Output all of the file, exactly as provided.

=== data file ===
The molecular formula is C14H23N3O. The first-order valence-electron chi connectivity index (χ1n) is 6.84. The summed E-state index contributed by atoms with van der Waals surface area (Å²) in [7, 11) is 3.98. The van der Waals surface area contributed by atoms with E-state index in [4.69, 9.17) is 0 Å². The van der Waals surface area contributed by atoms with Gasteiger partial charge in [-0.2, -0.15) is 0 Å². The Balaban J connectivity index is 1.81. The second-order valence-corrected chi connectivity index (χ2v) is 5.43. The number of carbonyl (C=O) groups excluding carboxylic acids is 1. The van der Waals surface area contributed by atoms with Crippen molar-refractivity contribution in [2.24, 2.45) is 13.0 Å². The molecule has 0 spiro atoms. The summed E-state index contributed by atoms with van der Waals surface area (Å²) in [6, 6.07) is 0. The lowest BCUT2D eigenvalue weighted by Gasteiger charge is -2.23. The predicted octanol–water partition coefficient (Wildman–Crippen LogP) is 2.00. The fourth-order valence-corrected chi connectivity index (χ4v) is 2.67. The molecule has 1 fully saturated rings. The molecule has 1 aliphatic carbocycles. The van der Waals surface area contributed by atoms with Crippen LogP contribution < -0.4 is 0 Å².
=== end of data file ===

The molecular formula is C14H23N3O. The first-order valence-electron chi connectivity index (χ1n) is 6.84. The summed E-state index contributed by atoms with van der Waals surface area (Å²) in [7, 11) is 3.98. The van der Waals surface area contributed by atoms with E-state index in [4.69, 9.17) is 0 Å². The van der Waals surface area contributed by atoms with Gasteiger partial charge in [-0.2, -0.15) is 0 Å². The Balaban J connectivity index is 1.81. The second-order valence-corrected chi connectivity index (χ2v) is 5.43. The number of carbonyl (C=O) groups excluding carboxylic acids is 1. The van der Waals surface area contributed by atoms with Crippen molar-refractivity contribution in [2.24, 2.45) is 13.0 Å². The molecule has 0 spiro atoms. The summed E-state index contributed by atoms with van der Waals surface area (Å²) in [6, 6.07) is 0. The lowest BCUT2D eigenvalue weighted by Gasteiger charge is -2.23. The predicted octanol–water partition coefficient (Wildman–Crippen LogP) is 2.00. The fourth-order valence-corrected chi connectivity index (χ4v) is 2.67. The molecule has 1 fully saturated rings. The molecule has 1 aliphatic carbocycles. The van der Waals surface area contributed by atoms with Crippen LogP contribution < -0.4 is 0 Å².